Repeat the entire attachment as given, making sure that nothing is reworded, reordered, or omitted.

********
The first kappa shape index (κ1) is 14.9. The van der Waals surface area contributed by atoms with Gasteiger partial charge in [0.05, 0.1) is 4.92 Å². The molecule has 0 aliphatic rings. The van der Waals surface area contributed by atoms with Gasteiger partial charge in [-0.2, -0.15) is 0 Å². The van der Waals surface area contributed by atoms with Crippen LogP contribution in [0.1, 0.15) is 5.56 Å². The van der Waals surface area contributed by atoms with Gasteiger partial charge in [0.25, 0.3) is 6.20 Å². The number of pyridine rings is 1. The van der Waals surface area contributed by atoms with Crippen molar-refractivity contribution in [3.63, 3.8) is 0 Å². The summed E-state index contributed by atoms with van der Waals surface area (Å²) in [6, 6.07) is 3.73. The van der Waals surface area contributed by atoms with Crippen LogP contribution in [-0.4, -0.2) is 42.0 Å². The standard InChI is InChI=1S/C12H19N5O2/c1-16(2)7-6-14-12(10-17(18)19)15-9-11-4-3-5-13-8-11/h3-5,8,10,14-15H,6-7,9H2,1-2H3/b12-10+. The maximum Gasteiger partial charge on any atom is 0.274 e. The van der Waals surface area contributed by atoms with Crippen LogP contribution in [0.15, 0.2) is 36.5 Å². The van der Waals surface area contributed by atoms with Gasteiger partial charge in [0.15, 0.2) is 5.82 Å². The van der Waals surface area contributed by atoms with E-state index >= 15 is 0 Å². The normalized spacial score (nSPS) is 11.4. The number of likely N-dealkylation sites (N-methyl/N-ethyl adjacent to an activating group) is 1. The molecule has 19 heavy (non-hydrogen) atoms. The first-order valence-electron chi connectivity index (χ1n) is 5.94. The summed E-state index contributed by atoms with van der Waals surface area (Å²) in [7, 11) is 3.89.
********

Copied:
The first kappa shape index (κ1) is 14.9. The van der Waals surface area contributed by atoms with Gasteiger partial charge in [0.05, 0.1) is 4.92 Å². The molecule has 0 aliphatic rings. The van der Waals surface area contributed by atoms with Gasteiger partial charge in [-0.2, -0.15) is 0 Å². The van der Waals surface area contributed by atoms with Crippen LogP contribution in [0.1, 0.15) is 5.56 Å². The van der Waals surface area contributed by atoms with Gasteiger partial charge in [0.25, 0.3) is 6.20 Å². The number of pyridine rings is 1. The van der Waals surface area contributed by atoms with Crippen molar-refractivity contribution in [3.63, 3.8) is 0 Å². The summed E-state index contributed by atoms with van der Waals surface area (Å²) in [6, 6.07) is 3.73. The van der Waals surface area contributed by atoms with Crippen LogP contribution in [-0.4, -0.2) is 42.0 Å². The standard InChI is InChI=1S/C12H19N5O2/c1-16(2)7-6-14-12(10-17(18)19)15-9-11-4-3-5-13-8-11/h3-5,8,10,14-15H,6-7,9H2,1-2H3/b12-10+. The maximum Gasteiger partial charge on any atom is 0.274 e. The van der Waals surface area contributed by atoms with Crippen LogP contribution in [0.15, 0.2) is 36.5 Å². The van der Waals surface area contributed by atoms with Gasteiger partial charge in [0.15, 0.2) is 5.82 Å². The van der Waals surface area contributed by atoms with E-state index >= 15 is 0 Å². The normalized spacial score (nSPS) is 11.4. The number of likely N-dealkylation sites (N-methyl/N-ethyl adjacent to an activating group) is 1. The molecule has 19 heavy (non-hydrogen) atoms. The first-order valence-electron chi connectivity index (χ1n) is 5.94. The summed E-state index contributed by atoms with van der Waals surface area (Å²) in [7, 11) is 3.89.